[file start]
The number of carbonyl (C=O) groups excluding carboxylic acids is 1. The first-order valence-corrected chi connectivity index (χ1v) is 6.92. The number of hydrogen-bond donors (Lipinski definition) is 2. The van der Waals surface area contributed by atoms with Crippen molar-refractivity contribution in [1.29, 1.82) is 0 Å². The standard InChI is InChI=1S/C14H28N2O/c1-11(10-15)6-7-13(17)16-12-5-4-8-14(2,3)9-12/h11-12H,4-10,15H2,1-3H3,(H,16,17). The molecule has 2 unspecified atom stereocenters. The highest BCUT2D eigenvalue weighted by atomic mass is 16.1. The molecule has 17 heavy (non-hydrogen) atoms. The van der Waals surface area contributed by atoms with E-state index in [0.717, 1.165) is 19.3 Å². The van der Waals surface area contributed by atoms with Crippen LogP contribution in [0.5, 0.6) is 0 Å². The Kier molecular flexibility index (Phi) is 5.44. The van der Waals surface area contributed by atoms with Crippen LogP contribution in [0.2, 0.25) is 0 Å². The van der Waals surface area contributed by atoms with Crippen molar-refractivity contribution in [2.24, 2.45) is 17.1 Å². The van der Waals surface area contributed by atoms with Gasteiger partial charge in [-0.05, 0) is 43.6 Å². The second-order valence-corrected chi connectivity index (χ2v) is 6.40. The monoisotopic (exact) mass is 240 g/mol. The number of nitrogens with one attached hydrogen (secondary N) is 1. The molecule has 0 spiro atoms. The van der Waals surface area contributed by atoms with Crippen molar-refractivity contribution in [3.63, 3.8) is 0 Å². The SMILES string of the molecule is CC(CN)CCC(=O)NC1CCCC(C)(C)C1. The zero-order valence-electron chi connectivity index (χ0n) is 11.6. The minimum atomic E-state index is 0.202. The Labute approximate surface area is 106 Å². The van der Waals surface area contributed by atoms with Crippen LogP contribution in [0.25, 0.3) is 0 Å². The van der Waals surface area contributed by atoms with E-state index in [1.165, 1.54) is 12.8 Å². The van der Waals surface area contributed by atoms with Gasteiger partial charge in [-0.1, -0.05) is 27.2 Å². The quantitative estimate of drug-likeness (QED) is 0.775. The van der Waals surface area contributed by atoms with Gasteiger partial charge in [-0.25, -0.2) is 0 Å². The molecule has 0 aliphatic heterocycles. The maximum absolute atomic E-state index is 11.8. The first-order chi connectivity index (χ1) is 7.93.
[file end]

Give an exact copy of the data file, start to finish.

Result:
The number of carbonyl (C=O) groups excluding carboxylic acids is 1. The first-order valence-corrected chi connectivity index (χ1v) is 6.92. The number of hydrogen-bond donors (Lipinski definition) is 2. The van der Waals surface area contributed by atoms with Crippen molar-refractivity contribution in [1.29, 1.82) is 0 Å². The standard InChI is InChI=1S/C14H28N2O/c1-11(10-15)6-7-13(17)16-12-5-4-8-14(2,3)9-12/h11-12H,4-10,15H2,1-3H3,(H,16,17). The molecule has 2 unspecified atom stereocenters. The highest BCUT2D eigenvalue weighted by atomic mass is 16.1. The molecule has 17 heavy (non-hydrogen) atoms. The van der Waals surface area contributed by atoms with E-state index in [0.717, 1.165) is 19.3 Å². The van der Waals surface area contributed by atoms with Crippen LogP contribution in [0.5, 0.6) is 0 Å². The Kier molecular flexibility index (Phi) is 5.44. The van der Waals surface area contributed by atoms with Crippen LogP contribution in [0.2, 0.25) is 0 Å². The van der Waals surface area contributed by atoms with Crippen molar-refractivity contribution in [2.24, 2.45) is 17.1 Å². The van der Waals surface area contributed by atoms with Gasteiger partial charge in [-0.05, 0) is 43.6 Å². The second-order valence-corrected chi connectivity index (χ2v) is 6.40. The monoisotopic (exact) mass is 240 g/mol. The number of nitrogens with one attached hydrogen (secondary N) is 1. The molecule has 0 spiro atoms. The van der Waals surface area contributed by atoms with Crippen molar-refractivity contribution in [3.63, 3.8) is 0 Å². The SMILES string of the molecule is CC(CN)CCC(=O)NC1CCCC(C)(C)C1. The zero-order valence-electron chi connectivity index (χ0n) is 11.6. The minimum atomic E-state index is 0.202. The Labute approximate surface area is 106 Å². The van der Waals surface area contributed by atoms with Crippen LogP contribution in [0.25, 0.3) is 0 Å². The van der Waals surface area contributed by atoms with E-state index in [1.165, 1.54) is 12.8 Å². The van der Waals surface area contributed by atoms with Gasteiger partial charge in [-0.1, -0.05) is 27.2 Å². The quantitative estimate of drug-likeness (QED) is 0.775. The van der Waals surface area contributed by atoms with Gasteiger partial charge in [-0.25, -0.2) is 0 Å². The molecule has 0 aliphatic heterocycles. The maximum absolute atomic E-state index is 11.8. The first-order chi connectivity index (χ1) is 7.93.